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Bent Flyvbjerg: How Big Things Get Done (Hardcover, 2023, Crown Currency) 4 stars

The secrets to successfully planning and delivering projects on any scale—from home renovation to space …

Why big things don't get done

4 stars

If the title is a question, Brent has collected data across thousands of large projects and found an answer that he reveals early. Big things get done over budget, late, and deliver less value than people expected. Or they don't get done. For the most part. Not by a little bit, either - big things fail by a lot. In a database of "16,000 projecgts from 20-plus different fields in 136 countries" he finds that "99.5 precent of projects go over budget, over schedule, under benefits, or some combination of these."

And it shouldn't be this way for big things. These are HUGE EXPENDITURES. Stuff like dams, nuclear power plants, healthcare.gov, and similar massive projects that people depend on succeeding. There should be lots of incentives to get it right.

Brent explores why this happens over and over again. He doesn't duck the question, he has real answers, like:

  • Many projects start without defining why they need to happen. Without a defined why, decisions aren't always steering to the north star and not everyone will have the same vision.
  • People act too early and don't plan well before they get started. He goes into how to do that better - pointing out how Pixar did it really well with low stakes small versions.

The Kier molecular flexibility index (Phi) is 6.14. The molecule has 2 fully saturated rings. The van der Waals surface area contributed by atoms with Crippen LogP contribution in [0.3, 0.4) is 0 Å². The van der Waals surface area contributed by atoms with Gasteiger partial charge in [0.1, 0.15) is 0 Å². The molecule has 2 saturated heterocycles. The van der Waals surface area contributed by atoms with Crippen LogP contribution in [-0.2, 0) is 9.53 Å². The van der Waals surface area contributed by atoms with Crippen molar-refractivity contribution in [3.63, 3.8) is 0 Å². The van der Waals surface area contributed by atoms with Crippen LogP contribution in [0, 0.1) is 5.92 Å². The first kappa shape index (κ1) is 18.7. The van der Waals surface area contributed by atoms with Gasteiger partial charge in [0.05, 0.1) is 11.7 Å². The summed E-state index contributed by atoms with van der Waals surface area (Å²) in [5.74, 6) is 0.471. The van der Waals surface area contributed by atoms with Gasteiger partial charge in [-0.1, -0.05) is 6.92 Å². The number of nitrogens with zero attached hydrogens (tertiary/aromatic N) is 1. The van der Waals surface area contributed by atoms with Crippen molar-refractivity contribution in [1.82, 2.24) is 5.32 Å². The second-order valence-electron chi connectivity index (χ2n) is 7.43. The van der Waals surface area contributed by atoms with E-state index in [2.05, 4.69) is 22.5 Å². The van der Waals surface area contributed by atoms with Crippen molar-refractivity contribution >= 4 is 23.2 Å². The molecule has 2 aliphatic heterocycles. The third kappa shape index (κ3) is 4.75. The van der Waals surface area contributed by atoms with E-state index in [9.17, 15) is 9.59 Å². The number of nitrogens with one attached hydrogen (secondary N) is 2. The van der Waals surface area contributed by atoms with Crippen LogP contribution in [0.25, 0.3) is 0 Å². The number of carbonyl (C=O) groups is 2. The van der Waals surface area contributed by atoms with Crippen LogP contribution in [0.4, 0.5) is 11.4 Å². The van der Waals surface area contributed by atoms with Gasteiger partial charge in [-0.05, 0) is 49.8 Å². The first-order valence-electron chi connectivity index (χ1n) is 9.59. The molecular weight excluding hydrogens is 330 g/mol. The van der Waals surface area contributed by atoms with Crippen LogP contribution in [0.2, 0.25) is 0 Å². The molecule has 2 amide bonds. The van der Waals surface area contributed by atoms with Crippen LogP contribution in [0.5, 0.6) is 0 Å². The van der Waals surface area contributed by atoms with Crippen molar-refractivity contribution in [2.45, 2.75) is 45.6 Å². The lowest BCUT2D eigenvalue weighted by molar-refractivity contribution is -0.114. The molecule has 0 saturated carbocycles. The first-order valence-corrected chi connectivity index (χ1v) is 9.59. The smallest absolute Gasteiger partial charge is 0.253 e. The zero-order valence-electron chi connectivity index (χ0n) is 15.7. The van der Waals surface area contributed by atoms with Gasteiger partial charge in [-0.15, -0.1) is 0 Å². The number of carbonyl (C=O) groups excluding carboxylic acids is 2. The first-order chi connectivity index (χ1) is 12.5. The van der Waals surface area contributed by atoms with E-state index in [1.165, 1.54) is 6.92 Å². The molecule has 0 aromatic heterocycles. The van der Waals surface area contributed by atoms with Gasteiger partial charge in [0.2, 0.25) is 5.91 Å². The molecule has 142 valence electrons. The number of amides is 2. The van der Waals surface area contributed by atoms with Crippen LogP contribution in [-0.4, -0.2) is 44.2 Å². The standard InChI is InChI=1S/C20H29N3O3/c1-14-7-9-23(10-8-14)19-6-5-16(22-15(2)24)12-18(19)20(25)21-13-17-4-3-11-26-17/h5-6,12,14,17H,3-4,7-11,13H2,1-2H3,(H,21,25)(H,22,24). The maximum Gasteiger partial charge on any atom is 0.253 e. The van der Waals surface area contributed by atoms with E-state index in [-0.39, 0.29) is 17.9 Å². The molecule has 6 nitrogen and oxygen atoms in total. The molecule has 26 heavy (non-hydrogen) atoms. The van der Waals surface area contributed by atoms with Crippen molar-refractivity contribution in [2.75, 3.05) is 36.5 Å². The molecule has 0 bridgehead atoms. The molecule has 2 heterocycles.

• When people get started early, they get delayed on every new emergency, so it takes longer than expected - and every day late is a chance for a new unexpected incident or emergency. Fast is good once you have a tight plan.
  • People estimate poorly because they think their project is special instead of finding a good match of things that have been done before.
  • People lie about the costs so they can use sunk costs to demand more funding when they exceed the budget. (Robert Caro describes how Robert Moses did this repeatedly in The Power Broker). Some "estimates aren't intended to be accurate; they are intended to sell the project."
  • The team doesn't have enough experience so they can't anticipate that similar problems will show up as happened on previous similar projects. If you've never built an underground train before, you won't know to keep replacement parts for the digging machine ordered in advance.

The stories are numerous and detailed in here. I was also pleased by how many echoes I found with my other reading. I'd read about the building of the Pentagon and the chaos of the the early building of it. So much was done so fast, but so much had to be redone. I'd listened to the 99pi/Cautionary Tales episode about the building of the Sydney Opera house and how it ruined the architect, who fled the country and never saw it completed. I'm reading Robert Caro's "The Power Broker" and it's a great peek behind the scenes to see how and why the author thought his 8 years of research/writing would only take a year.

This book was a big eye-opener for me, articulating things my experience had turned into instincts. I was able to use it before I even finished, referring engineers I work with to find "reference projects" to figure out timelines instead of doing the same things that didn't work for us and don't work for anyone else.

If you do things that take longer than a month, this is a pretty valuable book to read. If you do things that are new or haven't been done before, it's VERY interesting. I'm going to go on about this a lot to other folks about it.